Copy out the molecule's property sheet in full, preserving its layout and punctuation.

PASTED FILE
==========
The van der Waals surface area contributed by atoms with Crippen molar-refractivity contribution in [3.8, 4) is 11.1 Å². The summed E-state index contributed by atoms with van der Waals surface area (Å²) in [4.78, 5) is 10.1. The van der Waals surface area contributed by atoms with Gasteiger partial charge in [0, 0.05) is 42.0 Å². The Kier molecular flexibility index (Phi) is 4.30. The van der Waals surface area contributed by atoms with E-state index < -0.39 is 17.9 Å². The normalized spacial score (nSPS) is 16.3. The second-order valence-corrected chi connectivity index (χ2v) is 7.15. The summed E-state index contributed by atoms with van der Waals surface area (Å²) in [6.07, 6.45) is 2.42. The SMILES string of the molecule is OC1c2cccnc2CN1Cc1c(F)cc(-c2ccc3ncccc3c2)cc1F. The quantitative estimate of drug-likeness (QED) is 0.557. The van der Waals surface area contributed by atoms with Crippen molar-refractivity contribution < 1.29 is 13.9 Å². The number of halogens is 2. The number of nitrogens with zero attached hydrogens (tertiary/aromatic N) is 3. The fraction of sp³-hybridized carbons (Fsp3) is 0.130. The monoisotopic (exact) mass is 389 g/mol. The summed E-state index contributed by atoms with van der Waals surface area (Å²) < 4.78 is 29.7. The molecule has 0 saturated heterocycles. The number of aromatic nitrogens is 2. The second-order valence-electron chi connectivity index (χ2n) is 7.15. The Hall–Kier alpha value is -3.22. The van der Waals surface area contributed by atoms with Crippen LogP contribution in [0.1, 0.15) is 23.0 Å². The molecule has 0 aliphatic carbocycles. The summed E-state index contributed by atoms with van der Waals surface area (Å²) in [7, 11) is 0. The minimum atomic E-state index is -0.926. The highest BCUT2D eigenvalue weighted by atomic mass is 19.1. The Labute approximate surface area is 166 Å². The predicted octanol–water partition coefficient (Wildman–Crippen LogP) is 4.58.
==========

The van der Waals surface area contributed by atoms with Crippen molar-refractivity contribution in [3.8, 4) is 11.1 Å². The summed E-state index contributed by atoms with van der Waals surface area (Å²) in [4.78, 5) is 10.1. The van der Waals surface area contributed by atoms with Gasteiger partial charge in [0, 0.05) is 42.0 Å². The Kier molecular flexibility index (Phi) is 4.30. The van der Waals surface area contributed by atoms with E-state index < -0.39 is 17.9 Å². The normalized spacial score (nSPS) is 16.3. The second-order valence-corrected chi connectivity index (χ2v) is 7.15. The summed E-state index contributed by atoms with van der Waals surface area (Å²) in [6.07, 6.45) is 2.42. The SMILES string of the molecule is OC1c2cccnc2CN1Cc1c(F)cc(-c2ccc3ncccc3c2)cc1F. The quantitative estimate of drug-likeness (QED) is 0.557. The van der Waals surface area contributed by atoms with Crippen molar-refractivity contribution < 1.29 is 13.9 Å². The number of halogens is 2. The number of nitrogens with zero attached hydrogens (tertiary/aromatic N) is 3. The fraction of sp³-hybridized carbons (Fsp3) is 0.130. The monoisotopic (exact) mass is 389 g/mol. The summed E-state index contributed by atoms with van der Waals surface area (Å²) < 4.78 is 29.7. The molecule has 0 saturated heterocycles. The number of aromatic nitrogens is 2. The second-order valence-electron chi connectivity index (χ2n) is 7.15. The Hall–Kier alpha value is -3.22. The van der Waals surface area contributed by atoms with Crippen LogP contribution in [0.1, 0.15) is 23.0 Å². The molecule has 0 aliphatic carbocycles. The summed E-state index contributed by atoms with van der Waals surface area (Å²) in [7, 11) is 0. The minimum atomic E-state index is -0.926. The highest BCUT2D eigenvalue weighted by atomic mass is 19.1. The Labute approximate surface area is 166 Å². The predicted octanol–water partition coefficient (Wildman–Crippen LogP) is 4.58.